By Alex Rendon
By Monica McGivern
By Michele Eve Sandberg
By Alex Rendon
By Monica McGivern
By Ian Witlen
By Christina Mendenhall
By Michele Eve Sandberg
One can only imagine the pitch meeting at which comedian-turned-film actor Denis Leary told ABC programming execs he wanted to write and star in a show about a pill-popping, Scotch-swilling, chain-smoking, adulterous New York City cop who utters obscenities as casually as he exhales. It'll be a 30-minute show, Leary probably told them, shot with hand-held cameras that make it look like a documentary. And it'll be funny, yeah, only it won't have a laugh track. And sometimes, it won't even be funny. On purpose.
One can only imagine the reactions of men and women whose job it is to determine what America watches during prime time. Surely, they must have thought, this isjust what Mom and Pop are looking for--a comedy about an asshole! Let's order six episodes and put it on againstThe West Wing! It'll be a smash!
Yup. That's what they thought. And that's just what they said, because on March 14, ABC will premiere The Job, a new half-hour series co-written by and starring Leary, in which he plays a pill-popping, Scotch-swilling, chain-smoking, adulterous, foul-mouthed New York City cop named Mike McNeil. It will air at 8:30 p.m. Central time, around the time President Jed Bartlet is launching into one of his inspiring, heart-wrenching speeches about the virtues of liberalism while surrounded by staffers who look a whole lot like Rob Lowe and Allison Janney. And it comes bearing the blessing of the woman who develops ABC's comedy series, who insists the network believes in the show and will stick by it even if audiences, at first, do not.
"Yeah, go figure," says Peter Tolan, the former Larry Sanders Showwriter and producer who developed and wrote The Jobwith Leary. "I mean, ABC's behind the thing 100 percent, and believe me, that's unusual." Tolan, who also penned the screenplays for Analyze Thisand Bedazzled, laughs, as if to indicate he can't believe The Jobgot on the air, either.
The question, though, isn't how did The Jobget on the air. The question is: How long will ABC give it?
It landed a prime-time slot because ABC's in desperate need of attracting the sort of young, fashion-conscious viewers who hang out at Central Perk and pal around with Will and Grace. Who wants to be a millionaire? Turns out, not a lot of folks between the ages of 18 and 49. A show like The Job--at once smart and smirking, clever and vulgar, brilliant and boorish--can go a long way toward overhauling a network's image. Make it, ya know, hip.
The Jobalso exists to prove that networks can make a show like The Sopranoswithout necessarily carbon-copying HBO's all-mob-cons hit. As ABC programming executive Carolyn Ginsburg Carlson insists, "We think a show like The Jobis very timely. The audience has had a couple of experiences with flawed protagonists, like Tony Soprano, and there's something about Denis that makes you love him even when he's making mistakes and showing his flaws."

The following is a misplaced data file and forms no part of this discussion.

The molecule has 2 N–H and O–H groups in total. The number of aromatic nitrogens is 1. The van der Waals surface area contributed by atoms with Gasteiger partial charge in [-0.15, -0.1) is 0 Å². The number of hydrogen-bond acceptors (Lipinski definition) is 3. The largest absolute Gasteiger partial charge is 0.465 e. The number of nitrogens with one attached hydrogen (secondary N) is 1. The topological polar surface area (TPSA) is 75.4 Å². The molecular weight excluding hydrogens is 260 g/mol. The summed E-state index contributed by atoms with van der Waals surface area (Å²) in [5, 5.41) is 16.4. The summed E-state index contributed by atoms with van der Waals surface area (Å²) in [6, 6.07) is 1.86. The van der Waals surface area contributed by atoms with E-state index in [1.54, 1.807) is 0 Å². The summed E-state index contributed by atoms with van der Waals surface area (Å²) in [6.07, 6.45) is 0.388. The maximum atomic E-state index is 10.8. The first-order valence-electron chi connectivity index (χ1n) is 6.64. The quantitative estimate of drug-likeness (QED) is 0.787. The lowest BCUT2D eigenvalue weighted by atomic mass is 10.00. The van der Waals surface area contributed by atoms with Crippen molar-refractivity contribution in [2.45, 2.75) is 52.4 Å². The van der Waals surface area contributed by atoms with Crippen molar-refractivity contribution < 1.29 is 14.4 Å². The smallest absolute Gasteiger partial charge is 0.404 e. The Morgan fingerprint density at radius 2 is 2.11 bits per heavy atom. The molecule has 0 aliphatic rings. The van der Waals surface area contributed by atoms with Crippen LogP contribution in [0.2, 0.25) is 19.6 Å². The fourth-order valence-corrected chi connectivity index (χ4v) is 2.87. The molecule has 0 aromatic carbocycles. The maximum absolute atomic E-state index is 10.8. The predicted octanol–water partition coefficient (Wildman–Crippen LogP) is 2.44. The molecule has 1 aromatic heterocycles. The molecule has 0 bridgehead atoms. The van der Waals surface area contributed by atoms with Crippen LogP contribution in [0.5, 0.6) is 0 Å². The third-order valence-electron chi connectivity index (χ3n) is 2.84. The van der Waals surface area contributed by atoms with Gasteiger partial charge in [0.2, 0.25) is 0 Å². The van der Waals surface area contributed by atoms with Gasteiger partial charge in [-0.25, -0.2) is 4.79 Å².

If nothing else, you have to admire her optimism. For two and a half years, Ginsburg Carlson has been ABC Entertainment's senior vice president of comedy series, meaning she has been responsible for putting on the air some of television's best series (among them The Drew Carey Show and Sports Night) and some of its worst (The Geena Davis Showand The Secret Lives of Men, to name but a few). She stuck with Sports Night--a laugh-track-free half-hour dramedy about the backstage goings-on at a SportsCenter-like show, created by The West Wing's Aaron Sorkin--even when audiences didn't. She has maintained a brave face when so many of her offerings have been savaged in the media (Davis' sitcom) or excised from the schedule like cancerous tumors (The Trouble with Normaland Madigan Men, the latter of which starred Gabriel Byrne as a single dad).
In the end, it was her idea to go with The Job, if only because, by her own admission, ABC "had nothing to lose." The network has offered up some 24 half-hour comedies in the last four years, and only the wearying Dharma & Greghas been a consistent audience-getter. Meanwhile, ABC dropped stand-up D.L. Hughley's comedy (it moved to UPN) and allowed Sabrina the Teenage Witchto set up shop at The WB, all but destroying ABC's so-called "TGIF" Friday-night schedule. Worse, it turns out fewer and fewer people want to watch Millionaire; the show that once clogged the weekly Nielsen Top 10 is slowly dropping out of sight, landing there only once during the week beginning February 18. The same week, ABC had only one other show in the Top 10: The Practice.
So, yeah, what the hell? Why not throw in with Leary? The worst thing that could happen is The Jobgarners all sorts of critical raves, thus guaranteeing it certain death, be it instant (ABC's lauded Wonderlandaired only twice before getting the ax last year) or prolonged and agonizing (Sports Night, which lingered for two seasons, unwatched and unloved).
"I honestly don't watch television, but I know the history of shows like this that have fallen by the wayside," Tolan says. "Sports Night was a show that I would say to Aaron Sorkin, "This is a sacrificial show.' I spoke to somebody at ABC during the time it was on, and I said, "Now, I understand exactly what you're going to do with this show. You're going to keep it on for a year, and then you're going to pick it up for the next year, but it won't show for the entire year, because you want to send a message that you're interested in doing quality work that's a little different, but ultimately, you can't support stuff that's not being watched.' And that, of course, is exactly what happened."